My Kilimanjaro. (Part 2)

17 September 2017 Day two dawns with the bad news that three large kit bags did not arrive in Tanzania. Left behind at the airport in Amsterdam. This is a problem because not only does our guide not have his clothes, sleeping bag and other necessary gear, the group is also without the emergency oxygen supplies as well as the medication to treat symptoms of AMS. Mark manages to borrow clothes and a sleeping bag. That meant that we could start the climb but if the emergency oxygen and medicine do not reach us before camp 4, we would probably not be allowed to push for the summit.

After  weighing the porter bags at the hotel (that is the stuff you won’t need during the day and that are carried up the mountain for you – it may not exceed 12 kg / 26.4 lb) we board a bus and set off for the Park entrance.  The bus ride (which is scarier than anything you would experience on the mountain) proofs to be a test of my patience. First we made a stop for the local guides to indulge in “pap-en-vleis”, a traditional African dish of porridge and barbecued meat, we then got pulled over by a Bubba Smith lookalike (remember the big black dude of Police Academy…). After paying the customary bribe we were allowed to proceed along a never ending, bouncy gravel road. There’s tangible excitement in the bus when we finally arrive at the entrance of the Kilimanjaro National Park. The excitement is however quickly drowned out by a light shower and an unbearably long weigh-in process. There’s only one scale and everything has to be weighed. The total weight of equipment and gear determines the number of porters that will accompany us up the mountain. Three hours later we head off for Big Tree camp with 56 porters in tow!

All smiles – that would soon change to all smelly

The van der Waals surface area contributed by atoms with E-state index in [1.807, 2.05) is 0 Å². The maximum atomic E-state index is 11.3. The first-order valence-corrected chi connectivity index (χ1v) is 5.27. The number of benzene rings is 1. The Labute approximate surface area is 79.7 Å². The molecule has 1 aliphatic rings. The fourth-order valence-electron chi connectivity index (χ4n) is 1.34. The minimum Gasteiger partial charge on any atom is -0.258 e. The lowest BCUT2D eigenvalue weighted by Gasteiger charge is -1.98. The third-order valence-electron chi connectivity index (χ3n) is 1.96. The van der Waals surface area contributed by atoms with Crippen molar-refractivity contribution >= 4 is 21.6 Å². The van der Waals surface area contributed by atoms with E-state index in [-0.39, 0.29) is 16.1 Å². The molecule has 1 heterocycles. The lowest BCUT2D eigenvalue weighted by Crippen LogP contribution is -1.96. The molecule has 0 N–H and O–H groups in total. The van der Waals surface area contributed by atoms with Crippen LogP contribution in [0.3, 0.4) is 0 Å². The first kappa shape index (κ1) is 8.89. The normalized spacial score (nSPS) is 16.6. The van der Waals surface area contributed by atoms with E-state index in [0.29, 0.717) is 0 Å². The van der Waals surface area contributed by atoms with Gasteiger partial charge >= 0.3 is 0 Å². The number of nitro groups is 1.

The lower slopes of Kili are covered in typical rain forest vegetation. Huge trees, ferns, dense shrubs and a leavy canopy about 20 – 40m high. Every now and again a stream crosses the path and we manage to spot a couple of Black-and-white colobuses (or colobi). So-called Old World monkeys native to Africa and Asia. I’m not one for forests, they’re claustrophobic and the greenery does not appeal to me. I prefer deserts, like the Namib, want to see the horizon. After a 4  hour hike we reach Big Tree camp (2 650 m / 8 694 ft).

The camp is a beehive of activity. It’s overfull and our team manages to squeeze into a clearing at the top-end of the camp. It’s a battle to find a big enough clearing for the dining tent. After what seemed an age the dining tent is erected and we sat down for dinner. Our local guides dish up a bowl of hot cucumber soup accompanied by a few slices of white bread. The cucumber soup is not to my liking but because I thought that was all we were going to get, I force down as much of it as I could mange. Right after my second bowl of soup and 5 slices of white bread another guide enters the tent with a large bowl of spaghetti bolognaise. Shit. I tuck in anyway.

Notes on Day 1 We climbed in September but I reckon the rain forest section is always hot and humid. You don’t need to carry warm clothes but do stick your waterproofs in your back pack. Wear a hat. Because of the heat and humidity you need to carry a bit more fluids than you would higher up on the mountain. a Water and re-hydrate sport mix worked well. Wear long pants and boots. Lots of shrubs and mud.


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Professional dad, prone to accepting random challenges of endurance. Novice writer and would-be mountaineer. Firm believer that you can burpee your way to hapiness. I'm not taking myself seriously and neither should you. Trying each day to make less mistakes than yesterday.

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